Lately, I have been suffering from the dreaded Household Attention Deficit Syndrome. This is an under-appreciated malady and is likely the leading cause of homes being condemned. I find myself going from one task to another before any are complete. I'm glad that guests at my party cannot come to my house. It's definitely not looking its best!
As for my garden topic, it isn't very glamorous, but it's one that many gardeners will eventually run into. I am on the second planting of my salad garden. The first planting was a complete flop thanks to issues with my newly purchased soil. The issue? Soil gnats (aka fungus gnats).
I bought 6 bags of this pricey organic potting mix for my 6 oh-so-perfect planters. When I opened the bags, I noticed the swarm of little gnats and in my ignorance, I used the soil anyway. My seeds still came up but within days the seedlings starting wilting and dying. I learned that fungus gnat larvae eat the seedlings from below.
|A Fungus Gnat|
I finally resorted to the sure thing. I baked the soil. In my kitchen. In my oven. In my pans. I haven't been excited about cooking since. I still have several batches to go. With the weather being so hot and muggy, I only do it in the early morning hours. Note to self: If possible, save soil baking til the weather is cool enough to have the house open with pleasant breezes blowing. Tornado-like winds would be even better.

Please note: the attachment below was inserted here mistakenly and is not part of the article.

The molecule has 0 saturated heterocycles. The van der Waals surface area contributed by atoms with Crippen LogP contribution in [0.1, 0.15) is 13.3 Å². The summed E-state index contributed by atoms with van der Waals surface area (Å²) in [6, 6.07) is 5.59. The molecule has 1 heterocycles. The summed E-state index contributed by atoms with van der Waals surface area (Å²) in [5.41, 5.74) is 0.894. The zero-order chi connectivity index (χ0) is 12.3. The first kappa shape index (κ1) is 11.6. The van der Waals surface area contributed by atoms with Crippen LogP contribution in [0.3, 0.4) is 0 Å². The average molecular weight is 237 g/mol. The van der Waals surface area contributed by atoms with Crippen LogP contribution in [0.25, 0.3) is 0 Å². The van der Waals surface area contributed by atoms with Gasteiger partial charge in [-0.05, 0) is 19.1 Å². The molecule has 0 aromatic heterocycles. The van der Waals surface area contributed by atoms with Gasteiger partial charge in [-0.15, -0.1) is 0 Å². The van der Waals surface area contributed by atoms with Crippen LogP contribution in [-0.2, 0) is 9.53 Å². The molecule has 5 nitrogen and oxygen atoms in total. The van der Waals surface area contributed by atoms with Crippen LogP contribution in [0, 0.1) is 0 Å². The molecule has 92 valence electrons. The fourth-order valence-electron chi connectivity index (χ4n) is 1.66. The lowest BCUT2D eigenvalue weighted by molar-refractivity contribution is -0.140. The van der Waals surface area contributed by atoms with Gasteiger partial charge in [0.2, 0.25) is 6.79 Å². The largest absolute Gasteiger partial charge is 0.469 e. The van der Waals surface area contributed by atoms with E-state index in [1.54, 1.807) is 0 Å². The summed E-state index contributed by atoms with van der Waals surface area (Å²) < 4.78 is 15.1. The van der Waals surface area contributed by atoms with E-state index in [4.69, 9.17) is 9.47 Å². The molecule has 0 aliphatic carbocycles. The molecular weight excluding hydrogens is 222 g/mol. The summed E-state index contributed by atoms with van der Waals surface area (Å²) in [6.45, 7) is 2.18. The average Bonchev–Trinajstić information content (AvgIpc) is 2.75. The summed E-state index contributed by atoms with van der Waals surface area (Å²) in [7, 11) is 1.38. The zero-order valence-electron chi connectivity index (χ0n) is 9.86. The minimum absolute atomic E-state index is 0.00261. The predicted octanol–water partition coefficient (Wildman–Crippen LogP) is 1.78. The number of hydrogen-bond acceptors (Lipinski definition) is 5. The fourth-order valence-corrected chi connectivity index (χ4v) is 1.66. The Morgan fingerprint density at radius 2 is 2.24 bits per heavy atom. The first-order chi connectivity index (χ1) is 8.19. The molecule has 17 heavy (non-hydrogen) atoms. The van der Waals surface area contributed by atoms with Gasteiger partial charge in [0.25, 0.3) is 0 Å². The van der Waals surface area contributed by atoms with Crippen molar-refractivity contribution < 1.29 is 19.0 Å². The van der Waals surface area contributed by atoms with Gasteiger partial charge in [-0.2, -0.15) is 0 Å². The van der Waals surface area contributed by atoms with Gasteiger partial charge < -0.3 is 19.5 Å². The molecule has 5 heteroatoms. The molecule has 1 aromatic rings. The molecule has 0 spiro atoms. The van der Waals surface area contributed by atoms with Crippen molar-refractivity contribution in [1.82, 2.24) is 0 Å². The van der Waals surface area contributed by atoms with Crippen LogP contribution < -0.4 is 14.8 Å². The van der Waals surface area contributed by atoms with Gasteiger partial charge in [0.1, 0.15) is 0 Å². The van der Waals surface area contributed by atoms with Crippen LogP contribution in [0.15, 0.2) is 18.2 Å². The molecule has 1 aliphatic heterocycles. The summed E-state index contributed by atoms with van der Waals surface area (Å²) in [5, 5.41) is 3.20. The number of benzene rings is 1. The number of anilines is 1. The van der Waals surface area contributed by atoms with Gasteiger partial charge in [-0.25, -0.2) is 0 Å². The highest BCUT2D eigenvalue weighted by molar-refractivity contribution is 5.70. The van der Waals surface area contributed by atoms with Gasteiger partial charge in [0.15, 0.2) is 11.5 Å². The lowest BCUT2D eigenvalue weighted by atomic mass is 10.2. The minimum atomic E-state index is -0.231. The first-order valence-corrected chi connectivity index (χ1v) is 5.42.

I am now a major proponent of sterilizing soil. I was doubtful at first - am I killing the good stuff in the soil? Several sources said studies show plants grow better in sterilized soil. My second batch of seedlings are coming up just fine. OK. I believe.
How To Sterilize Soil
Put the soil into glass or metal or clay baking containers so the soil is less than 4 inches high.
The soil should be slightly damp. If it forms a clump when you squeeze a handful, it's too soggy. Dry soil is said to be difficult to sterilize.
Cover the containers tightly with foil. If your nose works, take that step seriously!
Set the oven for at least 180 but not over 200 degrees. If you bake at a higher temperature, it will release toxins that are harmful to your plants. Once the temperature of the soil reaches 180, continue cooking for 30 minutes. I didn't have an oven thermometer so I just set the oven to 190 and baked for 75 minutes including oven warm up time.
Here's a final bit of advice. Let the oven cool completely. Don't open the door. Once the pans are cool to the touch, take them outside. Do not lift the foil til you are out of your house. Baking soil is not a pleasant odor.
No more gnats. Happy seedlings. It worked!
Another tip for keeping the gnats at bay - water plants from below.
So now that I have gotten everyone all excited about gardening (Ha!) and relaxing on the porch, on to the party!
I'll start us off with a few links of my own.